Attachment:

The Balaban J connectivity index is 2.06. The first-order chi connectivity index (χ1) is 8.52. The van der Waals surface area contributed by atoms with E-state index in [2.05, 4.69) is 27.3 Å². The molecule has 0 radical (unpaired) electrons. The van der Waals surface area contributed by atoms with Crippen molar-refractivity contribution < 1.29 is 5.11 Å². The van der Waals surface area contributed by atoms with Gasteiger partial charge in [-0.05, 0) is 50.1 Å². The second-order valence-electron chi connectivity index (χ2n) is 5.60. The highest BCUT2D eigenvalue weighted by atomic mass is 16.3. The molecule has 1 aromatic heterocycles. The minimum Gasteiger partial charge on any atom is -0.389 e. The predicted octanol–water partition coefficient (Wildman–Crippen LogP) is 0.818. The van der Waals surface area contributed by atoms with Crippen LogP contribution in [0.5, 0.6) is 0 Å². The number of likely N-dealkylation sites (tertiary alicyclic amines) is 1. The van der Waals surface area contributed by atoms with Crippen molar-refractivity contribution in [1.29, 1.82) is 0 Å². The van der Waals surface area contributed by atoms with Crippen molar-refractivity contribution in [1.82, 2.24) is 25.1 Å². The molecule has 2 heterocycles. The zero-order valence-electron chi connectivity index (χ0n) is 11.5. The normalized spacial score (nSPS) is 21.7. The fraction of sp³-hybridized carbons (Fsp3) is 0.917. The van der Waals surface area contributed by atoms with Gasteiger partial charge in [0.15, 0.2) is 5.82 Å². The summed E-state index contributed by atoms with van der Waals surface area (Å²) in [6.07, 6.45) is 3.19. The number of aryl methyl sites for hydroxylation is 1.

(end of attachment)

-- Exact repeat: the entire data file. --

The Balaban J connectivity index is 2.06. The first-order chi connectivity index (χ1) is 8.52. The van der Waals surface area contributed by atoms with E-state index in [2.05, 4.69) is 27.3 Å². The molecule has 0 radical (unpaired) electrons. The van der Waals surface area contributed by atoms with Crippen molar-refractivity contribution < 1.29 is 5.11 Å². The van der Waals surface area contributed by atoms with Gasteiger partial charge in [-0.05, 0) is 50.1 Å². The second-order valence-electron chi connectivity index (χ2n) is 5.60. The highest BCUT2D eigenvalue weighted by atomic mass is 16.3. The molecule has 1 aromatic heterocycles. The minimum Gasteiger partial charge on any atom is -0.389 e. The predicted octanol–water partition coefficient (Wildman–Crippen LogP) is 0.818. The van der Waals surface area contributed by atoms with Crippen LogP contribution in [0.5, 0.6) is 0 Å². The number of likely N-dealkylation sites (tertiary alicyclic amines) is 1. The van der Waals surface area contributed by atoms with Crippen molar-refractivity contribution in [1.29, 1.82) is 0 Å². The van der Waals surface area contributed by atoms with Crippen molar-refractivity contribution in [1.82, 2.24) is 25.1 Å². The molecule has 2 heterocycles. The zero-order valence-electron chi connectivity index (χ0n) is 11.5. The normalized spacial score (nSPS) is 21.7. The fraction of sp³-hybridized carbons (Fsp3) is 0.917. The van der Waals surface area contributed by atoms with Gasteiger partial charge in [0.15, 0.2) is 5.82 Å². The summed E-state index contributed by atoms with van der Waals surface area (Å²) in [6.07, 6.45) is 3.19. The number of aryl methyl sites for hydroxylation is 1.